Monday, February 23, 2015

Selling Software and
Handling Online Sales Resistance

In face-to-face selling, a salesperson who didn't have to cope with objections would be just an order-taker. Dealing with sales resistance is simply part of the sales person's job.

In his book "How to Close Every Sale," Joe Girard explains how business people should deal with sales objections. And much of Girard's advice applies to selling software online, too.

"The Guinness Book of World Records" calls Joe Girard the world's greatest salesman. In 15 years, Girard sold thirteen thousand automobiles, with no fleet sales and no vehicle leases. Joe Girard knows quite a bit about selling!

On the Internet, you have to anticipate objections and answer them before they're asked. One risk to this approach with dealing with sales resistance is that you may find yourself talking about problems that never would have occurred to your prospects.

Software developers can reduce the number of objections by delivering a sales presentation that discusses every facet of their software. "You must realize that your answer to every objection doesn't have to be 100 percent satisfactory," Girard explains. Sergio Zyman says something similar when he tells his readers that they don't have to win every round to win the fight.

Objections are good things. Objections indicate that your prospect wants to buy your software, but has a specific problem that you need to deal with.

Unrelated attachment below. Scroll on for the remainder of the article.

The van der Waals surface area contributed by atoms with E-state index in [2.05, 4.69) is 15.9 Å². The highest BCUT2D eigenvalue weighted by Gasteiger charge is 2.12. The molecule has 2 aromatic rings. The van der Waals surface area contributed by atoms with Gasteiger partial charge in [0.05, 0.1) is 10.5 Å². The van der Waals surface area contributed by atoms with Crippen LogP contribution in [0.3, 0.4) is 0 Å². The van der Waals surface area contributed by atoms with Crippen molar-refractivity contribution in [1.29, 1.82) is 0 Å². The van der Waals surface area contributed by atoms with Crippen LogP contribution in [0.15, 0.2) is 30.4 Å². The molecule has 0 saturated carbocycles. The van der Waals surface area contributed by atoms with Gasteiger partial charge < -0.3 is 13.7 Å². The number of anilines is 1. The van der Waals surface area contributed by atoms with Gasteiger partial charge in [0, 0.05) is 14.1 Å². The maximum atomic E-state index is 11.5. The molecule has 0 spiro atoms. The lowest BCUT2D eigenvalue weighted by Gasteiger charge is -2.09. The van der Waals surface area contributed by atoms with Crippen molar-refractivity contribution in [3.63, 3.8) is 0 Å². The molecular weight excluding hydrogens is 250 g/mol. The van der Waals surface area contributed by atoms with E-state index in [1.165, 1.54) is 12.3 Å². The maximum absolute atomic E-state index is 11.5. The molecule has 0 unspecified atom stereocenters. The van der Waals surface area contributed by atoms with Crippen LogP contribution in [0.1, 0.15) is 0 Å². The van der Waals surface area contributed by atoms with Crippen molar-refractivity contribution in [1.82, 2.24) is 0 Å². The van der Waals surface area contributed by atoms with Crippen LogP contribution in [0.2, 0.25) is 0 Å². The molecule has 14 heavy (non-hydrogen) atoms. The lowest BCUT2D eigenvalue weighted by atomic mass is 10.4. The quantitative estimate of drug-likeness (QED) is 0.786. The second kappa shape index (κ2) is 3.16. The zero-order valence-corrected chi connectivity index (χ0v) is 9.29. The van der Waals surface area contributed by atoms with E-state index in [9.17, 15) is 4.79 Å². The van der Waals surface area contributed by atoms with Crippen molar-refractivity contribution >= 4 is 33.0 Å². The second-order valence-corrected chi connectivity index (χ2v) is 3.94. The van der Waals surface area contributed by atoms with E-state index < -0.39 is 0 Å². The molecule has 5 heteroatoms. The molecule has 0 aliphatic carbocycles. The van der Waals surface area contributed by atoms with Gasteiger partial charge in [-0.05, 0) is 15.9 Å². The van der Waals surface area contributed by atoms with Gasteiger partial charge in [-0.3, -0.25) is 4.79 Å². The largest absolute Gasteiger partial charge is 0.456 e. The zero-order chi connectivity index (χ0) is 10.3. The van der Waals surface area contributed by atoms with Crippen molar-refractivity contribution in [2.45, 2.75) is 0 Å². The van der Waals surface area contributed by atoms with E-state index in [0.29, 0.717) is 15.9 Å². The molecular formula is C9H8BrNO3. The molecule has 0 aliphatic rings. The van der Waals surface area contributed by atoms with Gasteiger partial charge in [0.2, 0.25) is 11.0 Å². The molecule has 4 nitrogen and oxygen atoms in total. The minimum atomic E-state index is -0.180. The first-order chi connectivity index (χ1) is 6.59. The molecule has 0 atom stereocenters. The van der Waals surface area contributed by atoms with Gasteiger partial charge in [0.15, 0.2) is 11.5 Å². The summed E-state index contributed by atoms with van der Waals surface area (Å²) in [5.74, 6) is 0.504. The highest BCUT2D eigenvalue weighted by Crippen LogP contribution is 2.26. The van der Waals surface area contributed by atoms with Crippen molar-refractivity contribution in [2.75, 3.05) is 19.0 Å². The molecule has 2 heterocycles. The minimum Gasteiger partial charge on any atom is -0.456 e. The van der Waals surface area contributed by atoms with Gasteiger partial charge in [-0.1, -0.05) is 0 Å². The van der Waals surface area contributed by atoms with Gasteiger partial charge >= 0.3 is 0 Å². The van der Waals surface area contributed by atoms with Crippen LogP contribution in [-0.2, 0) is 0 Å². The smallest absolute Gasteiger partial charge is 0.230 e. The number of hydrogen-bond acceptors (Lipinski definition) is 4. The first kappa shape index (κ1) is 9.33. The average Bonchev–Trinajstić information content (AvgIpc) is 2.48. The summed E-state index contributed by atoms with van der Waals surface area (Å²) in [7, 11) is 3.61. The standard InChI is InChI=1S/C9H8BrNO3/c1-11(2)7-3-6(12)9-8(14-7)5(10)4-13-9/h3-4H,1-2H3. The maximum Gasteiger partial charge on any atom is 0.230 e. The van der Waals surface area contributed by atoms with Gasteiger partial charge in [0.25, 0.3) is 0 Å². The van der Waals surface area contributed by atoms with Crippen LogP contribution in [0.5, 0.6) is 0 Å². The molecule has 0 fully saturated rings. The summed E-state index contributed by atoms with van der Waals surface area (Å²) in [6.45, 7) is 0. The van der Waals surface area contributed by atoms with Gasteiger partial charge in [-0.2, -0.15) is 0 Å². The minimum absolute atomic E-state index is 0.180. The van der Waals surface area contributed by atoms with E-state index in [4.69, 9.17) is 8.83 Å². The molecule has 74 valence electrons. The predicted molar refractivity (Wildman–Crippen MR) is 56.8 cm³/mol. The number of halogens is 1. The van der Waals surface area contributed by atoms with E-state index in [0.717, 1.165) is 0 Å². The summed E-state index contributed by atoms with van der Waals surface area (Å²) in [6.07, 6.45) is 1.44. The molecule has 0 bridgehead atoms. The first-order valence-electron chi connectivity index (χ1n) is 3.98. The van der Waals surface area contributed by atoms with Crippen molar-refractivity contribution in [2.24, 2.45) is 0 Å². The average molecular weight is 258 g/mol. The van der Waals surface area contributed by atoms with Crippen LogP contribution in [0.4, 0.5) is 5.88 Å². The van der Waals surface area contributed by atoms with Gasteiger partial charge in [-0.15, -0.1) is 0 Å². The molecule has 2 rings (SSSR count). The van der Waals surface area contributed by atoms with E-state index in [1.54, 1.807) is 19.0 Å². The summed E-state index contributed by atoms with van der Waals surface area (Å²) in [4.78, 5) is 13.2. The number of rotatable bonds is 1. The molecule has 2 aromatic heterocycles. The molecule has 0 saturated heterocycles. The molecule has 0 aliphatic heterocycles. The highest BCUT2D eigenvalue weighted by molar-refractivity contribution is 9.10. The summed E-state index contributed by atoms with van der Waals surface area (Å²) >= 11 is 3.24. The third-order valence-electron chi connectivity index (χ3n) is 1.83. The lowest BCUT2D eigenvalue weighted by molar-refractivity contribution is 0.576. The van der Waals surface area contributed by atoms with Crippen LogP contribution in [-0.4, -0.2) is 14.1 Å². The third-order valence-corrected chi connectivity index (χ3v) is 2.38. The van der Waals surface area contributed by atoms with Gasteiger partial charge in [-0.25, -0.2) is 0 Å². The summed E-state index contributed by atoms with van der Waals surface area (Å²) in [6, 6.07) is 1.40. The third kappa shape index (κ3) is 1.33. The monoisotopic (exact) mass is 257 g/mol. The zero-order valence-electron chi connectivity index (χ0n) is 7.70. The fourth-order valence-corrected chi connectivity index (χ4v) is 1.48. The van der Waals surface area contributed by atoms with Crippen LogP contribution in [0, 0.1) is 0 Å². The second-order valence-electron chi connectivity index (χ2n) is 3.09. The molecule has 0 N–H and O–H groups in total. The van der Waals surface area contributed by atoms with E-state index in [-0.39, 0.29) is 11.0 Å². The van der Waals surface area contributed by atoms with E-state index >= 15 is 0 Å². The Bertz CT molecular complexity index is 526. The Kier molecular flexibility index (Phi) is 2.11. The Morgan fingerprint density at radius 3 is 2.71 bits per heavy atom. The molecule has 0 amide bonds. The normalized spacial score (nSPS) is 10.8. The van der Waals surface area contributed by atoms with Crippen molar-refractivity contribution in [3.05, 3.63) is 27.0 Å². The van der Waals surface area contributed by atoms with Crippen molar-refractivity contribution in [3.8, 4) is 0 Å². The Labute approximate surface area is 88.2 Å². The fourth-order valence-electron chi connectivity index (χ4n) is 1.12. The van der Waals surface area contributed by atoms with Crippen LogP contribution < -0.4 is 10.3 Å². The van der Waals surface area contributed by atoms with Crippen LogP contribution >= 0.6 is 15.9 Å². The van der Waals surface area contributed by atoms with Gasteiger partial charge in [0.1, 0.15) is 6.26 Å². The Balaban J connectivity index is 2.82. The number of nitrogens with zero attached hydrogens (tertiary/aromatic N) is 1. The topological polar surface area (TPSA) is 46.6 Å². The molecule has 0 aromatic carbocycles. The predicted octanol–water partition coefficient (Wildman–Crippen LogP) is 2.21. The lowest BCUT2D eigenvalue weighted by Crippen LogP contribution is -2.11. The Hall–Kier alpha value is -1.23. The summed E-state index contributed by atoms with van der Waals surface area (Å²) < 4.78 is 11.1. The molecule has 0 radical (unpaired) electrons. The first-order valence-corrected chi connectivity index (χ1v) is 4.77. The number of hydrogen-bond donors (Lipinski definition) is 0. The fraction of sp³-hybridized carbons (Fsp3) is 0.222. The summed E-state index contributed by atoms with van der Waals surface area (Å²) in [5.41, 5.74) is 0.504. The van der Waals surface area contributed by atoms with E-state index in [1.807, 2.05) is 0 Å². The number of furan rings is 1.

Realize that prospects won't always be honest when they raise objections to buying your application. For example, prospects who believe that they can't afford your program may not want to admit that. So they might make up another objection to making the purchase.

Never get into an argument with your prospect, Girard warns. And certainly never back them into a corner. You may win the argument, but Girard assures you that you likely won't close the sale.

Joe Girard lists the six most common objections that you have to be prepared to answer. Again, his advice was developed in the world of face-to-face selling, but his principles apply to Internet software sales, too.

(1) I can't afford it.

If you're selling business software, explain that your application will pay for itself by delivering savings that are greater than the cost of buying the program. If you're selling entertainment software, tell your prospects that they deserve to enjoy your application. Convince them that they're worth it.

(2) I want to talk it over with my husband or wife.

(3) I have a close personal friend in the business and I'm obligated to buy software from them.

(4) I want to shop around and see what your competitors are offering.

(5) I'll get back to you after I've studied your website or read your brochures.

(6) I have a specific objection about your product or service.

Answer the prospect's objection, Girard tells us, and close the sale. When microISVs sell software on the Internet, Girard's advice might be that you anticipate the objection, and include the answer on your products' web pages and in your software's frequently asked questions (FAQs.)

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